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Canada unveils larger, more graphic anti-smoking labels(英文中國郵報)

發佈日期: 2011-10-03

Canada unveils larger, more graphic anti-smoking labels

OTTAWA--Canada unveiled some of the world’s largest and most graphic anti-smoking labels on Tuesday on the grounds that smokers were starting to ignore existing warnings on cigarette packs.

The new labels have to cover 75 percent of the front and back of each pack of cigarettes and small cigars, and will be mandatory by the middle of next year. Existing anti-smoking labels cover 50 percent of a pack.

The 16 labels include pictures of a woman dying of lung cancer in a hospital bed, a man with a hole in this throat after surgery for smoking-related larynx cancer, and a close-up shot of a diseased and cancerous tongue.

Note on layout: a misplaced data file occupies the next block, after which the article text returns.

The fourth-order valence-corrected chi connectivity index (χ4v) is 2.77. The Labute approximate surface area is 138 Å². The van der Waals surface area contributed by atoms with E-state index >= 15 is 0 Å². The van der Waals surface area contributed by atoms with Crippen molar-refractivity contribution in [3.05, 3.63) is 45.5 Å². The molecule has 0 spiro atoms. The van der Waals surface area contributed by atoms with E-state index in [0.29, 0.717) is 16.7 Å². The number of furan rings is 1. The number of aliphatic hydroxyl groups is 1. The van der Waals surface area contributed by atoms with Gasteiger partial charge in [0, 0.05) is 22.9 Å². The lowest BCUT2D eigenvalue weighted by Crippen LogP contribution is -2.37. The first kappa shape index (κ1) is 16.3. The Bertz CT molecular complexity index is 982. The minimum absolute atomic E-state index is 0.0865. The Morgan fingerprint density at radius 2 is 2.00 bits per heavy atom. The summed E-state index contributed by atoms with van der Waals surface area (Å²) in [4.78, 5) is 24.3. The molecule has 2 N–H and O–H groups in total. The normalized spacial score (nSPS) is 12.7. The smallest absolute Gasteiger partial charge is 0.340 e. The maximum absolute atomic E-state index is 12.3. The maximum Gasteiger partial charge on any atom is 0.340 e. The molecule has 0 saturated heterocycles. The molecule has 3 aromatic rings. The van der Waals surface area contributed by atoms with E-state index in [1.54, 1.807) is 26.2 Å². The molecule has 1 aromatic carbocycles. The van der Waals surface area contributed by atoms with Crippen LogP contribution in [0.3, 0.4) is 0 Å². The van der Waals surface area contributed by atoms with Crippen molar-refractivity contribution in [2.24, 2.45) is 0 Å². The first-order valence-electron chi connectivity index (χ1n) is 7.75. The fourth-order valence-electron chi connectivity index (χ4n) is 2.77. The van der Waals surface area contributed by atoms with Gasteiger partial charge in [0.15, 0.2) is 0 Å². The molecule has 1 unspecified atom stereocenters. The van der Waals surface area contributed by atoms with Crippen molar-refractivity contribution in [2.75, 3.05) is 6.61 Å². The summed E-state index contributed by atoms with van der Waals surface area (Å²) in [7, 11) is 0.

Tobacco manufacturers and importers will have until March 21 2012 to switch over to the new labels and retailers must only carry packs with the bigger warnings by June 19.

The adult smoking rate in Canada fell to a record low 17 percent in 2010 from 24 percent in 2000, a year before the first warning labels started to appear.

The Canadian Public Health Association welcomed the move, while noting that smoking was “the single most preventable cause of disease, disability and premature death in Canada.”

In the United States, several large tobacco companies are suing the federal Food and Drug Administration for requiring more graphic health warnings on packages no later than September 2012. The labels variously include pictures of bodies, diseased lungs and rotting teeth.